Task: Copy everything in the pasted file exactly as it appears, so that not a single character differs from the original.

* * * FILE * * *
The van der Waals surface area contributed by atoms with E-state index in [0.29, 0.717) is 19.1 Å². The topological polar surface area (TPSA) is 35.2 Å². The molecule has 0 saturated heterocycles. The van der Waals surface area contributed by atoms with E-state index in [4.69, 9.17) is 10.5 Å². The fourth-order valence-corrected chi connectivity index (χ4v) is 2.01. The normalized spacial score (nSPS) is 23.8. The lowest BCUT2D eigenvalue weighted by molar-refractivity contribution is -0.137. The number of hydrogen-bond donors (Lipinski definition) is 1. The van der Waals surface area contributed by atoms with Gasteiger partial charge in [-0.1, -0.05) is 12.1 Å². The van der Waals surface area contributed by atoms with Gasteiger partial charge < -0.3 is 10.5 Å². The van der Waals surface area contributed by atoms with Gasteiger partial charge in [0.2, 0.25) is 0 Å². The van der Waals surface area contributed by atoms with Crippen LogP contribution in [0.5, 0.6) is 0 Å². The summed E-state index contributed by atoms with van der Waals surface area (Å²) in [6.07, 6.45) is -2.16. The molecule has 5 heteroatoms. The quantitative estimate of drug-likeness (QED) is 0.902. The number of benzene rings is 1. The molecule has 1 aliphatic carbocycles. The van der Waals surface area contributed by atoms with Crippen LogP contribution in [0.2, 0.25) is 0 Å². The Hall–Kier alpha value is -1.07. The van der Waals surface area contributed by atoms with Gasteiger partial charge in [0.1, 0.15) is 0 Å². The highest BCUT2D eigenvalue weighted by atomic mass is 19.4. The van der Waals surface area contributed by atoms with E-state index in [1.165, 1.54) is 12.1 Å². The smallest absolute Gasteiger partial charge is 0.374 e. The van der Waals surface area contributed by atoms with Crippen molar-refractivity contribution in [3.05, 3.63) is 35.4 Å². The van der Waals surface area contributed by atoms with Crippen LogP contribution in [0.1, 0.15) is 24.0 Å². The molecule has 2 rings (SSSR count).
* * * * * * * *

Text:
The van der Waals surface area contributed by atoms with E-state index in [0.29, 0.717) is 19.1 Å². The topological polar surface area (TPSA) is 35.2 Å². The molecule has 0 saturated heterocycles. The van der Waals surface area contributed by atoms with E-state index in [4.69, 9.17) is 10.5 Å². The fourth-order valence-corrected chi connectivity index (χ4v) is 2.01. The normalized spacial score (nSPS) is 23.8. The lowest BCUT2D eigenvalue weighted by molar-refractivity contribution is -0.137. The number of hydrogen-bond donors (Lipinski definition) is 1. The van der Waals surface area contributed by atoms with Gasteiger partial charge in [-0.1, -0.05) is 12.1 Å². The van der Waals surface area contributed by atoms with Gasteiger partial charge < -0.3 is 10.5 Å². The van der Waals surface area contributed by atoms with Gasteiger partial charge in [0.2, 0.25) is 0 Å². The van der Waals surface area contributed by atoms with Crippen LogP contribution in [0.5, 0.6) is 0 Å². The summed E-state index contributed by atoms with van der Waals surface area (Å²) in [6.07, 6.45) is -2.16. The molecule has 5 heteroatoms. The quantitative estimate of drug-likeness (QED) is 0.902. The number of benzene rings is 1. The molecule has 1 aliphatic carbocycles. The van der Waals surface area contributed by atoms with Crippen LogP contribution in [0.2, 0.25) is 0 Å². The Hall–Kier alpha value is -1.07. The van der Waals surface area contributed by atoms with Gasteiger partial charge in [0.1, 0.15) is 0 Å². The highest BCUT2D eigenvalue weighted by atomic mass is 19.4. The van der Waals surface area contributed by atoms with E-state index in [1.165, 1.54) is 12.1 Å². The smallest absolute Gasteiger partial charge is 0.374 e. The van der Waals surface area contributed by atoms with Crippen molar-refractivity contribution in [3.05, 3.63) is 35.4 Å². The van der Waals surface area contributed by atoms with Crippen LogP contribution in [0.1, 0.15) is 24.0 Å². The molecule has 2 rings (SSSR count).